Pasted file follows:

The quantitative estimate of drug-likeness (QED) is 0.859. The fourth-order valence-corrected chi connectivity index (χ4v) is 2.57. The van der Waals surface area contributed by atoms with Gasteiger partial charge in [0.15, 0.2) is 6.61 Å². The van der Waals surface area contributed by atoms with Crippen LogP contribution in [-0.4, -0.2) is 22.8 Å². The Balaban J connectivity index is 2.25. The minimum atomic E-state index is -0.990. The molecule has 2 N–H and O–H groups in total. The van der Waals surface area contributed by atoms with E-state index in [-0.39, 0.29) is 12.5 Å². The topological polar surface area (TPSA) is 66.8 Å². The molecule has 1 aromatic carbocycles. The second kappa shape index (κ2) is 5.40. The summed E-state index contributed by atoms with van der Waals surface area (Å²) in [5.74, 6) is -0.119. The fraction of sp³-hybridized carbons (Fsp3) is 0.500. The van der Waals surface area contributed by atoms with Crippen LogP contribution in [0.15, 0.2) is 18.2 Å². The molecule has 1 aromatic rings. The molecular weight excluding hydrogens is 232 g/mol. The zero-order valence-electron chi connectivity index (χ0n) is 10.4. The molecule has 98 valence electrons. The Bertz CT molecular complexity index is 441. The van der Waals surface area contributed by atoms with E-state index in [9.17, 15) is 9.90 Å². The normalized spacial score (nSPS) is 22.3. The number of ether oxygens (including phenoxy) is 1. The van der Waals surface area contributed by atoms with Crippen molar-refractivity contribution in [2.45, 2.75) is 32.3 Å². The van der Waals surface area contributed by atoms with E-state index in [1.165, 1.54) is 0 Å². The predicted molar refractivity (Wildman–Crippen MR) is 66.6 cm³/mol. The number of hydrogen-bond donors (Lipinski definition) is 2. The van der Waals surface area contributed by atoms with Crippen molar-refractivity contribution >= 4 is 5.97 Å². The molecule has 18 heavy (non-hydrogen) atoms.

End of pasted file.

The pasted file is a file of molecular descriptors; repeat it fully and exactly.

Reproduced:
The quantitative estimate of drug-likeness (QED) is 0.859. The fourth-order valence-corrected chi connectivity index (χ4v) is 2.57. The van der Waals surface area contributed by atoms with Gasteiger partial charge in [0.15, 0.2) is 6.61 Å². The van der Waals surface area contributed by atoms with Crippen LogP contribution in [-0.4, -0.2) is 22.8 Å². The Balaban J connectivity index is 2.25. The minimum atomic E-state index is -0.990. The molecule has 2 N–H and O–H groups in total. The van der Waals surface area contributed by atoms with E-state index in [-0.39, 0.29) is 12.5 Å². The topological polar surface area (TPSA) is 66.8 Å². The molecule has 1 aromatic carbocycles. The second kappa shape index (κ2) is 5.40. The summed E-state index contributed by atoms with van der Waals surface area (Å²) in [5.74, 6) is -0.119. The fraction of sp³-hybridized carbons (Fsp3) is 0.500. The van der Waals surface area contributed by atoms with Crippen LogP contribution in [0.15, 0.2) is 18.2 Å². The molecule has 1 aromatic rings. The molecular weight excluding hydrogens is 232 g/mol. The zero-order valence-electron chi connectivity index (χ0n) is 10.4. The molecule has 98 valence electrons. The Bertz CT molecular complexity index is 441. The van der Waals surface area contributed by atoms with E-state index in [9.17, 15) is 9.90 Å². The normalized spacial score (nSPS) is 22.3. The number of ether oxygens (including phenoxy) is 1. The van der Waals surface area contributed by atoms with Crippen molar-refractivity contribution in [2.45, 2.75) is 32.3 Å². The van der Waals surface area contributed by atoms with E-state index in [1.165, 1.54) is 0 Å². The predicted molar refractivity (Wildman–Crippen MR) is 66.6 cm³/mol. The number of hydrogen-bond donors (Lipinski definition) is 2. The van der Waals surface area contributed by atoms with Crippen molar-refractivity contribution >= 4 is 5.97 Å². The molecule has 18 heavy (non-hydrogen) atoms.